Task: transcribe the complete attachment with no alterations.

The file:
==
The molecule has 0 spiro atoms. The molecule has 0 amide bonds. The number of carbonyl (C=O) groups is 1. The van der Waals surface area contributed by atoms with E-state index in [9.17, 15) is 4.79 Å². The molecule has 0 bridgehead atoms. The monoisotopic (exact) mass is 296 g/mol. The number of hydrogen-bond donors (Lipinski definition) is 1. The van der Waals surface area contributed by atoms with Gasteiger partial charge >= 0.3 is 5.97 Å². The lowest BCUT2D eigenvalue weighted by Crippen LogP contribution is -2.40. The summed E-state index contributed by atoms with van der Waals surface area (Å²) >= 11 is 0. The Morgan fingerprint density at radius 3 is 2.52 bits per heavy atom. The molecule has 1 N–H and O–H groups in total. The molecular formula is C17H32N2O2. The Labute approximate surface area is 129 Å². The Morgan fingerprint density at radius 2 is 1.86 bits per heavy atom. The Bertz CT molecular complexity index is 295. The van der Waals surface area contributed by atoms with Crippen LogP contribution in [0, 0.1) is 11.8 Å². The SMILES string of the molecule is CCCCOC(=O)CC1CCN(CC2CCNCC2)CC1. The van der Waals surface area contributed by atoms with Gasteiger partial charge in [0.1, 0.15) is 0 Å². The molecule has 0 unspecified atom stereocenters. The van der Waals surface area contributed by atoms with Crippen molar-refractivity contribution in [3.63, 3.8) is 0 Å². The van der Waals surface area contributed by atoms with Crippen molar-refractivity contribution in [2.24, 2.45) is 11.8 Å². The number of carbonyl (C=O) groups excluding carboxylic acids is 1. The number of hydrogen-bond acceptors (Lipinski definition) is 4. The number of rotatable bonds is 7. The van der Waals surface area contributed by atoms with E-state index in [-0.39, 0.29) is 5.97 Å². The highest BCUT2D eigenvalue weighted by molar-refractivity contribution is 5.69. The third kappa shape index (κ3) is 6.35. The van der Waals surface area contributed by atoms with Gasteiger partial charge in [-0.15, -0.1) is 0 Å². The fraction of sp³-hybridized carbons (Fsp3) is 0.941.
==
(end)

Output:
The molecule has 0 spiro atoms. The molecule has 0 amide bonds. The number of carbonyl (C=O) groups is 1. The van der Waals surface area contributed by atoms with E-state index in [9.17, 15) is 4.79 Å². The molecule has 0 bridgehead atoms. The monoisotopic (exact) mass is 296 g/mol. The number of hydrogen-bond donors (Lipinski definition) is 1. The van der Waals surface area contributed by atoms with Gasteiger partial charge >= 0.3 is 5.97 Å². The lowest BCUT2D eigenvalue weighted by Crippen LogP contribution is -2.40. The summed E-state index contributed by atoms with van der Waals surface area (Å²) >= 11 is 0. The Morgan fingerprint density at radius 3 is 2.52 bits per heavy atom. The molecule has 1 N–H and O–H groups in total. The molecular formula is C17H32N2O2. The Labute approximate surface area is 129 Å². The Morgan fingerprint density at radius 2 is 1.86 bits per heavy atom. The Bertz CT molecular complexity index is 295. The van der Waals surface area contributed by atoms with Crippen LogP contribution in [0, 0.1) is 11.8 Å². The SMILES string of the molecule is CCCCOC(=O)CC1CCN(CC2CCNCC2)CC1. The van der Waals surface area contributed by atoms with Gasteiger partial charge in [0.1, 0.15) is 0 Å². The molecule has 0 unspecified atom stereocenters. The van der Waals surface area contributed by atoms with Crippen molar-refractivity contribution in [3.63, 3.8) is 0 Å². The van der Waals surface area contributed by atoms with Crippen molar-refractivity contribution in [2.24, 2.45) is 11.8 Å². The number of carbonyl (C=O) groups excluding carboxylic acids is 1. The number of hydrogen-bond acceptors (Lipinski definition) is 4. The number of rotatable bonds is 7. The van der Waals surface area contributed by atoms with E-state index in [-0.39, 0.29) is 5.97 Å². The highest BCUT2D eigenvalue weighted by molar-refractivity contribution is 5.69. The third kappa shape index (κ3) is 6.35. The van der Waals surface area contributed by atoms with Gasteiger partial charge in [-0.15, -0.1) is 0 Å². The fraction of sp³-hybridized carbons (Fsp3) is 0.941.